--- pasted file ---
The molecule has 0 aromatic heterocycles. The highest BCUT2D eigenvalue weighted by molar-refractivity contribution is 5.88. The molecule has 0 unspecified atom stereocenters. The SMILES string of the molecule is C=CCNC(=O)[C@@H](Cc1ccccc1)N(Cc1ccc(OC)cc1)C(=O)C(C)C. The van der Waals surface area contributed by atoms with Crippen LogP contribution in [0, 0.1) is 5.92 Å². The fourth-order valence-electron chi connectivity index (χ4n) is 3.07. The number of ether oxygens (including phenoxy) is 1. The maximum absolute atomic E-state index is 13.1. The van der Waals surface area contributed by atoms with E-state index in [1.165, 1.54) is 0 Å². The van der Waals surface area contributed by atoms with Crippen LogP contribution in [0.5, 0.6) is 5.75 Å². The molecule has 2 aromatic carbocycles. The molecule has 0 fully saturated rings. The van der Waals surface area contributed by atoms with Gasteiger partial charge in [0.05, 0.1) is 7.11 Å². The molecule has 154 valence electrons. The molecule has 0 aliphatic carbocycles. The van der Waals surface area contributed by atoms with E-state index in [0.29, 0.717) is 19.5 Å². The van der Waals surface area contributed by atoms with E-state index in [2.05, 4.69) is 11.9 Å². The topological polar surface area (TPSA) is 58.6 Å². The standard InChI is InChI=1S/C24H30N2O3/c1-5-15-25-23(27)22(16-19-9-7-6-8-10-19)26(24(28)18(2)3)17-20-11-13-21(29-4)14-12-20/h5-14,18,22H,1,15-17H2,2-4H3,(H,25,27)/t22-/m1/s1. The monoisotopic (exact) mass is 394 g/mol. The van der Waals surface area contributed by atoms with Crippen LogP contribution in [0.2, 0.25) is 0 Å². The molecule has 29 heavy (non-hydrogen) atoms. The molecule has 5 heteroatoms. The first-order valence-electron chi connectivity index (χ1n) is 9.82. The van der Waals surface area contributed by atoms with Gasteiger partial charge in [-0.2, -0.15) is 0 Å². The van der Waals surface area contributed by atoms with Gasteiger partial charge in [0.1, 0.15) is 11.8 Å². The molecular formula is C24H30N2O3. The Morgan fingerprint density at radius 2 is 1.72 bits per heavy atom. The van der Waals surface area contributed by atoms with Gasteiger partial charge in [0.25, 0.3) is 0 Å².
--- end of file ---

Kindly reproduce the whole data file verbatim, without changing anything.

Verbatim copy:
The molecule has 0 aromatic heterocycles. The highest BCUT2D eigenvalue weighted by molar-refractivity contribution is 5.88. The molecule has 0 unspecified atom stereocenters. The SMILES string of the molecule is C=CCNC(=O)[C@@H](Cc1ccccc1)N(Cc1ccc(OC)cc1)C(=O)C(C)C. The van der Waals surface area contributed by atoms with Crippen LogP contribution in [0, 0.1) is 5.92 Å². The fourth-order valence-electron chi connectivity index (χ4n) is 3.07. The number of ether oxygens (including phenoxy) is 1. The maximum absolute atomic E-state index is 13.1. The van der Waals surface area contributed by atoms with E-state index in [1.165, 1.54) is 0 Å². The van der Waals surface area contributed by atoms with Crippen LogP contribution in [0.5, 0.6) is 5.75 Å². The molecule has 2 aromatic carbocycles. The molecule has 0 fully saturated rings. The van der Waals surface area contributed by atoms with Gasteiger partial charge in [0.05, 0.1) is 7.11 Å². The molecule has 154 valence electrons. The molecule has 0 aliphatic carbocycles. The van der Waals surface area contributed by atoms with E-state index in [0.29, 0.717) is 19.5 Å². The van der Waals surface area contributed by atoms with E-state index in [2.05, 4.69) is 11.9 Å². The topological polar surface area (TPSA) is 58.6 Å². The standard InChI is InChI=1S/C24H30N2O3/c1-5-15-25-23(27)22(16-19-9-7-6-8-10-19)26(24(28)18(2)3)17-20-11-13-21(29-4)14-12-20/h5-14,18,22H,1,15-17H2,2-4H3,(H,25,27)/t22-/m1/s1. The monoisotopic (exact) mass is 394 g/mol. The van der Waals surface area contributed by atoms with Crippen LogP contribution in [0.2, 0.25) is 0 Å². The molecule has 29 heavy (non-hydrogen) atoms. The molecule has 5 heteroatoms. The first-order valence-electron chi connectivity index (χ1n) is 9.82. The van der Waals surface area contributed by atoms with Gasteiger partial charge in [-0.2, -0.15) is 0 Å². The van der Waals surface area contributed by atoms with Gasteiger partial charge in [0.1, 0.15) is 11.8 Å². The molecular formula is C24H30N2O3. The Morgan fingerprint density at radius 2 is 1.72 bits per heavy atom. The van der Waals surface area contributed by atoms with Gasteiger partial charge in [0.25, 0.3) is 0 Å².